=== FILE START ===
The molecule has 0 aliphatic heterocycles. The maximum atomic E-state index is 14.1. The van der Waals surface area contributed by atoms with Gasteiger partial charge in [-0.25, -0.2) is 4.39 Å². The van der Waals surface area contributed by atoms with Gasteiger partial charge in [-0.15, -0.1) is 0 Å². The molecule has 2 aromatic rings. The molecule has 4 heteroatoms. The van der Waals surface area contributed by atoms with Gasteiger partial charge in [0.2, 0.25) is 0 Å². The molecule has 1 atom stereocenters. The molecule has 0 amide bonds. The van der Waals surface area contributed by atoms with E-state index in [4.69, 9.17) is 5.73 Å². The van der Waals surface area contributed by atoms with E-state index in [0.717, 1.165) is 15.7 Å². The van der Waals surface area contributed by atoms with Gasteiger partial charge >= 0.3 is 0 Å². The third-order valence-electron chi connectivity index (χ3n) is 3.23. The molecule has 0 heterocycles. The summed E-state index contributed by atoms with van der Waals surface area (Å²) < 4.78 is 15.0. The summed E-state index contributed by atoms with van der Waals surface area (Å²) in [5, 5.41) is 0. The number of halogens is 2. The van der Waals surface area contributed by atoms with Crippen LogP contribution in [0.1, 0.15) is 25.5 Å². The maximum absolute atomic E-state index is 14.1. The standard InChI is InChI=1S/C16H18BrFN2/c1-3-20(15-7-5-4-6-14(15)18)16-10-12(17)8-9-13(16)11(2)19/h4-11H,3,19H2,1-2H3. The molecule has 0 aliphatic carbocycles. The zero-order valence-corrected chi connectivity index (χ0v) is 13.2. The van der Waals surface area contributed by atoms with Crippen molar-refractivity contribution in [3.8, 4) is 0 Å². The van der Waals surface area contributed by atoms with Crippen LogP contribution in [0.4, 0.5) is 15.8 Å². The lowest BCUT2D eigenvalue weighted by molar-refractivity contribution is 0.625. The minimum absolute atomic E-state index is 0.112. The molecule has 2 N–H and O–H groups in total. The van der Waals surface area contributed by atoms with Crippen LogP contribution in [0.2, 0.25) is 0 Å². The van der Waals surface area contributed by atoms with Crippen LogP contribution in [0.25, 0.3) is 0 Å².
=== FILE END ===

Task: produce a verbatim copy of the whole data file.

The molecule has 0 aliphatic heterocycles. The maximum atomic E-state index is 14.1. The van der Waals surface area contributed by atoms with Gasteiger partial charge in [-0.25, -0.2) is 4.39 Å². The van der Waals surface area contributed by atoms with Gasteiger partial charge in [-0.15, -0.1) is 0 Å². The molecule has 2 aromatic rings. The molecule has 4 heteroatoms. The van der Waals surface area contributed by atoms with Gasteiger partial charge in [0.2, 0.25) is 0 Å². The molecule has 1 atom stereocenters. The molecule has 0 amide bonds. The van der Waals surface area contributed by atoms with E-state index in [4.69, 9.17) is 5.73 Å². The van der Waals surface area contributed by atoms with E-state index in [0.717, 1.165) is 15.7 Å². The van der Waals surface area contributed by atoms with Gasteiger partial charge >= 0.3 is 0 Å². The third-order valence-electron chi connectivity index (χ3n) is 3.23. The molecule has 0 heterocycles. The summed E-state index contributed by atoms with van der Waals surface area (Å²) < 4.78 is 15.0. The summed E-state index contributed by atoms with van der Waals surface area (Å²) in [5, 5.41) is 0. The number of halogens is 2. The van der Waals surface area contributed by atoms with Crippen LogP contribution in [0.1, 0.15) is 25.5 Å². The maximum absolute atomic E-state index is 14.1. The standard InChI is InChI=1S/C16H18BrFN2/c1-3-20(15-7-5-4-6-14(15)18)16-10-12(17)8-9-13(16)11(2)19/h4-11H,3,19H2,1-2H3. The molecule has 0 aliphatic carbocycles. The zero-order valence-corrected chi connectivity index (χ0v) is 13.2. The van der Waals surface area contributed by atoms with Crippen molar-refractivity contribution in [3.8, 4) is 0 Å². The van der Waals surface area contributed by atoms with Crippen LogP contribution in [0.4, 0.5) is 15.8 Å². The lowest BCUT2D eigenvalue weighted by molar-refractivity contribution is 0.625. The minimum absolute atomic E-state index is 0.112. The molecule has 2 N–H and O–H groups in total. The van der Waals surface area contributed by atoms with Crippen LogP contribution in [0.2, 0.25) is 0 Å². The van der Waals surface area contributed by atoms with Crippen LogP contribution in [0.25, 0.3) is 0 Å².